Working class families continue to suffer from real income growth stagnation since the 1980s despite a steady rise in productivity (Figure 1). However, in order to continue supporting the growth of the U.S. economy, household consumption (the engine of GDP growth in the U.S.) became increasingly dependent on access to credit (credit card debt, student loans, car loans, home equity lines of credit, subprime loans, reverse mortgage loans, etc.). That is why household debt as a percent of disposable income has peaked at almost 140% in 2007 (Figure 2). The proper response to this problem is an increase in disposable income rather than easier access to credit.
Cross posted from MikeTheMadBiologist.com
Because we’re being played off against food stamps by Republican congressmen:
We’re only asking for a 5 percent decrease [in SNAP] in a time of budgetary crisis, where this is being put up against funding the NIH for basic medical research, this is against putting money into defense.
But this is stupid, since it assumes the federal government can run out of money. It can’t, since it’s a currency issuer. Let’s work through a couple of thought experiments. First, the Mars rover (boldface added):
By J.D. Alt
In the simplest terms, at some level the efforts of human society are being directed by the interaction of two genetic predispositions. The first predisposition views society as a loose-knit group of individuals or family units who are competing with each other for scarce resources. The weave of the social agreements that knits these individuals together is for the purpose of establishing and protecting private property rights. Property (the scarce resources) is acquired through competition, and once acquired its ownership is recorded and protected by the judicial and police powers established by the social agreements (the “State”.) In essence, the State has no other purpose.
By Dan Kervick
Stephanie Kelton interviews L. Randall Wray in the excellent new podcast series from New Economic Perspectives. The initial part of their discussion deals with the Fed, the “taper” and the inadequacies of monetary policy in dealing with the problems of unemployment and aggregate demand shortfalls. They then turn to a lengthy discussion of the three legs of the stool for retirement security: pensions, private savings and Social Security. Wray makes the point that defined-benefit pension programs have become decreasingly viable as developed economies have changed demographically, and that private savings were devastated by the 2008 financial meltdown and remain at risk as the potential for further financial crises looms. That leaves Social Security, which is under political attack in Washington by the likes of Pete Peterson and his acolytes in both parties.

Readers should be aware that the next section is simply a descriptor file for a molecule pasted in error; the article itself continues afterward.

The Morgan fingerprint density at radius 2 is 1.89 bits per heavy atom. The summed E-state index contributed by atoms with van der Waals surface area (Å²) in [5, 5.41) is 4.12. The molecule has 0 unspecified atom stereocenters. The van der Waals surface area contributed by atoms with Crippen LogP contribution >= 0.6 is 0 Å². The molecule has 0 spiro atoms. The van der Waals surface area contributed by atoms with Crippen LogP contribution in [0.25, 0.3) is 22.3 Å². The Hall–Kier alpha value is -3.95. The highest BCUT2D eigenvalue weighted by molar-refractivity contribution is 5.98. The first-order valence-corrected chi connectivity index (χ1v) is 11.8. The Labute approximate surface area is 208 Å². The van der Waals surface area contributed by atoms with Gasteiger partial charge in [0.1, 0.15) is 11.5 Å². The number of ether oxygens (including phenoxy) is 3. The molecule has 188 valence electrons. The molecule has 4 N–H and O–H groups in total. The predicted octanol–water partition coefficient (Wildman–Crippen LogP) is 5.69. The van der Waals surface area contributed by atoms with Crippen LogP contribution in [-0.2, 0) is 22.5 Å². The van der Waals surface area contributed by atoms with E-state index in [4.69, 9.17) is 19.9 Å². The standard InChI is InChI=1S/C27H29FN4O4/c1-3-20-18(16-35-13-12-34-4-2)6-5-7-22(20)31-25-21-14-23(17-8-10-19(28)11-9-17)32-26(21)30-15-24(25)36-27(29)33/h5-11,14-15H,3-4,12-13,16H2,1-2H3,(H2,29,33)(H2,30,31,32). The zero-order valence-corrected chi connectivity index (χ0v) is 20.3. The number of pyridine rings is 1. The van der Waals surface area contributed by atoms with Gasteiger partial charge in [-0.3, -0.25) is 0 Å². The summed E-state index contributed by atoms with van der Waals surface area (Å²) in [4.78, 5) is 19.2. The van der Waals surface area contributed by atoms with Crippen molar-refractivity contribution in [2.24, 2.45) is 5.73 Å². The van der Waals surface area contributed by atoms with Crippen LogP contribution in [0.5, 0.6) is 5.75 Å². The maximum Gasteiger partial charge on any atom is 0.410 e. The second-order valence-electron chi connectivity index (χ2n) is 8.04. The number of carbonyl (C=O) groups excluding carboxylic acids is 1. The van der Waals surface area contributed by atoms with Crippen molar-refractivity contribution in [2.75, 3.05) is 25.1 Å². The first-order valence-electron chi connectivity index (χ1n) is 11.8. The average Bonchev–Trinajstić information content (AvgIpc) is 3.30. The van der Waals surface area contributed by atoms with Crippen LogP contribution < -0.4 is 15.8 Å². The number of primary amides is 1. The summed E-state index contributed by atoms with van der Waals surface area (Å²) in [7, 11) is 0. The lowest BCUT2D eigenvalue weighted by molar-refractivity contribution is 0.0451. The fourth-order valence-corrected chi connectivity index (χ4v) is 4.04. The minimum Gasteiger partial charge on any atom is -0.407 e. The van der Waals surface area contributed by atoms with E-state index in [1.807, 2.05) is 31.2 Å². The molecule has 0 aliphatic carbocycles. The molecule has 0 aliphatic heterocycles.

By Dan Kervick
Brad Delong recently presented what he impishly called ‘The Seven Cardinal Virtues of Equitable Growth’. For me, DeLong’s list is a mixed bag. But there are a few items on the list I would unreservedly endorse. One is his second virtue:
2. Invest. Invest in ideas, in equipment capital, in structures capital, in education: we need more of all forms of investment. Boost public and private investment: we need both kinds.
By Reynold F. Nesiba
Professor of Economics
Augustana College – Sioux Falls, South Dakota
This past May, marked the one hundredth anniversary of A. Mitchell Innes’s (1913) publication of a paper titled, “What is Money?” in The Banking Law Journal. In it, this British diplomat, then living in the US, reviewed the history and usage of money and its forms in credit and coinage. On both historical and logical grounds, he asserts that the “modern science of political economy” rests on a series of assumptions regarding money and credit that are “false.” One of the most important of these assumptions is the belief that “under primitive conditions men lived and live by barter.” Who should we blame for this false assumption? According to Innes, it is Adam Smith (1776), the father of economics, who in turn rests his arguments on the words of Homer, Aristotle, and those writing about their travels to the New World.